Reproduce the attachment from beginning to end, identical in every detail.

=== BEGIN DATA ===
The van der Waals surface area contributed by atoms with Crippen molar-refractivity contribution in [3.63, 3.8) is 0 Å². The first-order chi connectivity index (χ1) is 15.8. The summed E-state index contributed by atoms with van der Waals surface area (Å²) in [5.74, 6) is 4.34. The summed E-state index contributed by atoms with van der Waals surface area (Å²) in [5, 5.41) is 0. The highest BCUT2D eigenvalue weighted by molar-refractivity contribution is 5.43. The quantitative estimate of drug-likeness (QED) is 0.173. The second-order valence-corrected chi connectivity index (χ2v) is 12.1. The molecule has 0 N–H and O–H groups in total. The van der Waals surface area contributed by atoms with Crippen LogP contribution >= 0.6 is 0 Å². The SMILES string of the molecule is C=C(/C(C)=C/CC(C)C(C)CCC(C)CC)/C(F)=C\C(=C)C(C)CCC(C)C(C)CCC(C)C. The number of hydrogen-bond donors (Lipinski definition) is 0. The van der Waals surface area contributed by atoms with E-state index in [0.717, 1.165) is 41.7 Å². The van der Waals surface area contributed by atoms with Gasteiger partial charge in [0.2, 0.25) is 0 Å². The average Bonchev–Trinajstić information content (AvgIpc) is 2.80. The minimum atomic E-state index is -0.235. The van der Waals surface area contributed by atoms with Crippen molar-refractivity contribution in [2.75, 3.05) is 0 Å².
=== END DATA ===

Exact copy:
The van der Waals surface area contributed by atoms with Crippen molar-refractivity contribution in [3.63, 3.8) is 0 Å². The first-order chi connectivity index (χ1) is 15.8. The summed E-state index contributed by atoms with van der Waals surface area (Å²) in [5.74, 6) is 4.34. The summed E-state index contributed by atoms with van der Waals surface area (Å²) in [5, 5.41) is 0. The highest BCUT2D eigenvalue weighted by molar-refractivity contribution is 5.43. The quantitative estimate of drug-likeness (QED) is 0.173. The second-order valence-corrected chi connectivity index (χ2v) is 12.1. The molecule has 0 N–H and O–H groups in total. The van der Waals surface area contributed by atoms with Crippen LogP contribution >= 0.6 is 0 Å². The SMILES string of the molecule is C=C(/C(C)=C/CC(C)C(C)CCC(C)CC)/C(F)=C\C(=C)C(C)CCC(C)C(C)CCC(C)C. The number of hydrogen-bond donors (Lipinski definition) is 0. The van der Waals surface area contributed by atoms with E-state index in [0.717, 1.165) is 41.7 Å². The van der Waals surface area contributed by atoms with Gasteiger partial charge in [0.2, 0.25) is 0 Å². The average Bonchev–Trinajstić information content (AvgIpc) is 2.80. The minimum atomic E-state index is -0.235. The van der Waals surface area contributed by atoms with Crippen molar-refractivity contribution in [2.75, 3.05) is 0 Å².